Improved Horizontal Block Density

This page aims to describe the algorithm for increasing horizontal block density during placement. It first motivates the need for such an algorithm and then describes implementation details.

When to use the algorithm?

The horizontal block density algorithm is not always needed but can be useful in designs with high utilization. If the block design has many IP instances which would use most of the device resources, then such an algorithm to spread the modules across the design is beneficial.

Additionally, the algorithm was developed with the rapid prototyping flow in mind. It is meant to improve quality of results when the flow is automated (no user-provided pblocks or input).

The images below contrast the impact of this algorithm before (left) and after (right) its application.

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What are the additional features?

At the beginning of the RapidWright flow, each module is assigned a pblock. This step has a significant impact on the quality of the full design placement. During block placement, the pre-implemented modules are placed using a simulated annealing algorithm, essentially, they are moved around continuously on the device to find the placement with the minimum wire length. However, this process of “moving around” the pre-implemented modules is not as trivial as it sounds. The moved module expects the same resources on the new position. Thus, a module cannot be moved anywhere on the device. If many modules have pblocks on the same device columns, they will likely be placed on the same columns during placement. Consequently, some device columns become crowded, while others are not occupied at all. The goal of the “Horizontal Block Density” algorithm is to avoid this scenario.

To explain in greater detail the aspects of this algorithm, we should first consider the original algorithm. When RapidWright chooses pblock constraints for a module, it first checks its resource requirements. It then selects a Tile Pattern that fulfills these requirements. Usually the structure of a device is not uniform, meaning that some tile patterns appear more often than others. If we place our pblock on a tile pattern that repeats often on the device, it will be easier to move it around during placement. RapidWright takes this into account when selecting a tile pattern for a module. However, if many modules use the same resource types, it is highly probable that they will use the same patterns. Thus, some tile columns will be used by many modules, while others will have a lower usage.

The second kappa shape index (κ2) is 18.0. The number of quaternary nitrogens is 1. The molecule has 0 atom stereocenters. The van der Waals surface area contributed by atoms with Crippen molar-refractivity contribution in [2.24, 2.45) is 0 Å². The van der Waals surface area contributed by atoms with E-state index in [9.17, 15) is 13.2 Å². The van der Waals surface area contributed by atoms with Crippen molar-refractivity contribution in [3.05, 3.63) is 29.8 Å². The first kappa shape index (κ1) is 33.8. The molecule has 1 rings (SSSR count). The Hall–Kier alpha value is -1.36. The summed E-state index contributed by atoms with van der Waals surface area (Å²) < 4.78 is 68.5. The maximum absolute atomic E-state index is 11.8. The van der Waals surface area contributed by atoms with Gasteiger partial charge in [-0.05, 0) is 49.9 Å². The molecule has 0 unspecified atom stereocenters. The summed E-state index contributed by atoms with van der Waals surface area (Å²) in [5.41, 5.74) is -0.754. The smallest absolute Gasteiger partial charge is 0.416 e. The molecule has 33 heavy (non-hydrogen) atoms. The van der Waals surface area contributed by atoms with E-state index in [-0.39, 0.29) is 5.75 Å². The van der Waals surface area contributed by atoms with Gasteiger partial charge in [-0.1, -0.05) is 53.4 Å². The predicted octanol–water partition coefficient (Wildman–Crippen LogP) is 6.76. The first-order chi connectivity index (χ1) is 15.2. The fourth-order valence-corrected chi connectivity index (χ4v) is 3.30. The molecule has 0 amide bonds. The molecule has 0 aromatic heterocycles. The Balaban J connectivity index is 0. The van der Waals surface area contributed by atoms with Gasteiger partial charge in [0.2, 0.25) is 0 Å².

The new algorithm checks which patterns are already used by other modules and tries to place the new one on free resources. Each time a module is assigned a pblock, these constraints are written in a file. Because tile patterns can repeat, all the corresponding columns are written, not only the first occurrence of the pattern. Additionally, the number of IP instances is appended. This is important in order to be able to estimate how many resources are left free for a certain pattern. When a new module is processed, it first reads this constraints file. Afterwards, it selects the most frequent pattern with the freest resources.

How to use it?

If an environment variable called GLOBAL_PBLOCK is set, the algorithm considers that the user wants to use the horizontal block density algorithm. Thus, by setting this variable, the new algorithm is employed automatically. As the name suggests, this variable will point to a file where all the pblock constraints will be written. If you want to instruct the algorithm to avoid certain columns, you can insert in the file some pblocks using those patterns. Otherwise, it can simply be an empty file. Removing this variable disables the algorithm.

How is it implemented?

In order to accomplish the desired functionality, the following methods were added:

getAlreadyGenPBlocks() - This method simply reads the already existent pblock constraints (used by other modules) and stores them in a map.

createAllPBlocks() - This method creates a map having all occurrences of a given pattern, not only the first one. This is useful in order to compute correctly the free resources for a given pattern. It returns a map with all possible pblocks for a certain pattern.

checkFreeResources() - This method takes as input one pblock (multiple if pattern repeats) and checks whether this is already used by other IPs and how many free resources (= rows) are left.

getSitePBlock() - This was added to support 7 series devices when selecting a Site. The site is selected based on device, tile type & whether it is the left or the right margin of the pblock

The core of the algorithm is inside the generatePBlockFromReport() method. The flow in the beginning, computing feasible patterns (=enough resources), is the same. After that, a variable called doHorizDens() checks if horizontal density algorithm is desired or not. If yes, it goes through the algorithm and then returns to the caller method. If this is not the case, it simply continues running the original flow. The new algorithm first reads the global constraints file and creates a map with already used patterns (getAlreadyGenPBlocks() method). It actually creates more maps, for the left, right, upper and lower pblock margins. It then generates an ordered map called storeBestPattern(), which stores the feasible patterns depending on the number of free resources. In order to compute free resources for a given patter, the createAllPBlocks() and checkFreeResources() are used. The flow then goes through the storeBestPattern() ordered map and creates the pblock constraints (only the amount requested by the user).